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Mendenhall is likely to start at RB for Steelers

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Steelers running back Rashard Mendenhall runs against the Titans at LP field Oct. 2012. Chaz Palla

What a grind

Steelers' average yards per carry vs. Ravens (last five seasons):

2011: 3.8

2010: 2.7

2009: 3.3

2008: 2.9

2007: 2.3

Thursday, Nov. 15, 2012, 7:40 p.m.
 

The Steelers own one advantage going in their biggest game of the season: The Ravens know who the Steelers' quarterback will be, but they're only guessing about the running back.

Then again, the Steelers' three running backs also aren't sure who will take that first carry from scrimmage Sunday night at Heinz Field.

The Steelers have gone into big games this late in the season without injured quarterback Ben Roethlisberger. But they almost always have a running back in place.

Now they're going with what coach Mike Tomlin said is the hot hand, starting three different backs — Rashard Mendenhall, Isaac Redman and Jonathan Dwyer — in the past five games.

Running backs coach Kirby Wilson said last week that Mendenhall would return when he was healthy, and he appears to be after missing four-plus games with an Achilles injury. Mendenhall reported being incident-free after practice Thursday.

Mendenhall has the best combined skills of the three — he possesses the get-to-the-edge explosiveness that Dwyer and Redman lack — but the downside is he figures to be rusty after getting only 19 carries all season.

Dwyer and Redman aren't. Dwyer (two games) and Redman (one) have three 100-yard games between them since Mendenhall went out. Dwyer averaged 95 yards in his past three games.

Still, Dwyer said, “If (Rashard) is back, he'll be the starter. We're excited for him to come back to play. He's working his way back and looking pretty good. We're excited we've got the band (of running backs) back together.”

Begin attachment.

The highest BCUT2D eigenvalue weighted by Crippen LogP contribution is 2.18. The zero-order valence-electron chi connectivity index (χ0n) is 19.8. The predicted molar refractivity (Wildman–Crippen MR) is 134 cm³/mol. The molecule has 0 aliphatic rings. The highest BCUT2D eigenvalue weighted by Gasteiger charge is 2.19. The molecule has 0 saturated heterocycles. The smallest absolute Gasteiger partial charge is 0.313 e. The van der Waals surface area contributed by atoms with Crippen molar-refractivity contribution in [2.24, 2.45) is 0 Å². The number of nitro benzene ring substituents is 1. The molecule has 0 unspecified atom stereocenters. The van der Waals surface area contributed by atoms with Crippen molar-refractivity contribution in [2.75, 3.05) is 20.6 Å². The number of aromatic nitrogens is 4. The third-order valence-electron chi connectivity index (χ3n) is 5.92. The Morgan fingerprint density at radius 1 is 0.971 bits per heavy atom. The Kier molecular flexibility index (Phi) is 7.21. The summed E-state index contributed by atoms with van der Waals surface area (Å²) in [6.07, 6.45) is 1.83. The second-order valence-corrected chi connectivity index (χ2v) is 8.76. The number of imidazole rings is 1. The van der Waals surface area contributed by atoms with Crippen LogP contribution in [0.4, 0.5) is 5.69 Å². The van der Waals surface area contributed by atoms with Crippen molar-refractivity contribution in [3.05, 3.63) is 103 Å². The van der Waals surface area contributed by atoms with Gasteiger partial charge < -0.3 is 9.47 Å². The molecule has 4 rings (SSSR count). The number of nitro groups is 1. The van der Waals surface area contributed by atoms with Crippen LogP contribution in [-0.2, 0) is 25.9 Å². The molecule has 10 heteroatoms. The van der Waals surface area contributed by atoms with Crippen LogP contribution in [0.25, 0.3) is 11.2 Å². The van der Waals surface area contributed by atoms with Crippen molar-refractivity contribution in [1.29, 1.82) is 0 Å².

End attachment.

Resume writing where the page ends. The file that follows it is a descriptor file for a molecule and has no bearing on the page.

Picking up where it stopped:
Redman also expects Mendenhall to start.

“We got all the horses in the stable, and we're going to be able to have a fresh running back out there at all times,” Redman said. “That's going to be hard to deal with.”

Then again, the Ravens are having trouble dealing with most running games. They are 26th in rushing defense (132 yards per game), and they allowed at least 93 yards to an opposing back in four of their last five games.

No wonder Ravens defensive coordinator Dean Pees said he doesn't care who starts.

“It doesn't matter whether it's No. 7 (Roethlisberger) or No. 4 (Byron Leftwich) handing it off; it's still a power play. So that's not going to change that part of the game,” Pees said. “They're not going to come in and say, ‘OK, this week we are going to have all new.' … They are going to run the exact same offense.”

So drawing up the Steelers' game plan is easy, right? Run, run, run the ball at a Ray Lewis-free defense, wind the clock, keep the chains moving and keep the pressure off Leftwich, who is 0-6 as a starter since 2006.

“We want to try to take some of the burden off him, so he doesn't feel like he has to do too much out there,” Redman said. “If we run the ball at a high level, it definitely takes a lot off his shoulders.”

But the Ravens are also 26th in pass defense (258.2 yards), and they're missing two of their top three cornerbacks, Lardarius Webb (ACL) and Jimmy Smith (sports hernia). Nickel back Corey Graham — a 2011 Pro Bowl special teams player — will start at cornerback, and Chris Johnson, a former Raiders defensive back who was signed Tuesday, is expected to play.

Expect Leftwich to take a few shots downfield.

“We're going to try to find our best matchups all the time, run and pass,” offensive coordinator Todd Haley said. “I wouldn't want to go through the whole game and not (test that secondary).”

Alan Robinson is a staff writer for Trib Total Media. He can be reached at arobinson@tribweb.com.

 

 

 
 


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